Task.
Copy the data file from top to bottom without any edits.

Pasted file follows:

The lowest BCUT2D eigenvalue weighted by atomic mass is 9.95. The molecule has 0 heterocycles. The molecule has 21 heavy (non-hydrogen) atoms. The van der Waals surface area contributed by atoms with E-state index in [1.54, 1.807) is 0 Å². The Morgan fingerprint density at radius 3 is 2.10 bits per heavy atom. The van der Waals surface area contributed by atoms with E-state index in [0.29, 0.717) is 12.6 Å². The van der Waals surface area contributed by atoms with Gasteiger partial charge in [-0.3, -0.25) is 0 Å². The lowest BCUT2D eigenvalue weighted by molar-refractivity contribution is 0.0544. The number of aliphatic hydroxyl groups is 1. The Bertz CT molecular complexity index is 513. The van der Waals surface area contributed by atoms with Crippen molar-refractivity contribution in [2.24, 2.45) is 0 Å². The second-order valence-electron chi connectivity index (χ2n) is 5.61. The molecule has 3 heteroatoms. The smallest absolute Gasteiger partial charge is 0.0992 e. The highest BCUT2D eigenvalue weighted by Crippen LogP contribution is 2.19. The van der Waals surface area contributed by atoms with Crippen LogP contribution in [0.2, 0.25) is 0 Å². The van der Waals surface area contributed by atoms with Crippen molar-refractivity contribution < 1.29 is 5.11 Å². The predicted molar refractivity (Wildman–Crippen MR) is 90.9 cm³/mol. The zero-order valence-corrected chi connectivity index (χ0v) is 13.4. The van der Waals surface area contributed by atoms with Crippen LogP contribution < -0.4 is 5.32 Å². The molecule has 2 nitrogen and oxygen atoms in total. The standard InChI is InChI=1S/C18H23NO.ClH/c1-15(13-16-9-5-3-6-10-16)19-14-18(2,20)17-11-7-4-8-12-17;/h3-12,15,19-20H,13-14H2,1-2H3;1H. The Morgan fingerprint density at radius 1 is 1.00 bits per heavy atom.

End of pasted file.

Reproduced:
The lowest BCUT2D eigenvalue weighted by atomic mass is 9.95. The molecule has 0 heterocycles. The molecule has 21 heavy (non-hydrogen) atoms. The van der Waals surface area contributed by atoms with E-state index in [1.54, 1.807) is 0 Å². The Morgan fingerprint density at radius 3 is 2.10 bits per heavy atom. The van der Waals surface area contributed by atoms with E-state index in [0.29, 0.717) is 12.6 Å². The van der Waals surface area contributed by atoms with Gasteiger partial charge in [-0.3, -0.25) is 0 Å². The lowest BCUT2D eigenvalue weighted by molar-refractivity contribution is 0.0544. The number of aliphatic hydroxyl groups is 1. The Bertz CT molecular complexity index is 513. The van der Waals surface area contributed by atoms with Crippen molar-refractivity contribution in [2.24, 2.45) is 0 Å². The second-order valence-electron chi connectivity index (χ2n) is 5.61. The molecule has 3 heteroatoms. The smallest absolute Gasteiger partial charge is 0.0992 e. The highest BCUT2D eigenvalue weighted by Crippen LogP contribution is 2.19. The van der Waals surface area contributed by atoms with Crippen LogP contribution in [0.2, 0.25) is 0 Å². The van der Waals surface area contributed by atoms with Crippen molar-refractivity contribution < 1.29 is 5.11 Å². The predicted molar refractivity (Wildman–Crippen MR) is 90.9 cm³/mol. The zero-order valence-corrected chi connectivity index (χ0v) is 13.4. The van der Waals surface area contributed by atoms with Crippen LogP contribution < -0.4 is 5.32 Å². The molecule has 2 nitrogen and oxygen atoms in total. The standard InChI is InChI=1S/C18H23NO.ClH/c1-15(13-16-9-5-3-6-10-16)19-14-18(2,20)17-11-7-4-8-12-17;/h3-12,15,19-20H,13-14H2,1-2H3;1H. The Morgan fingerprint density at radius 1 is 1.00 bits per heavy atom.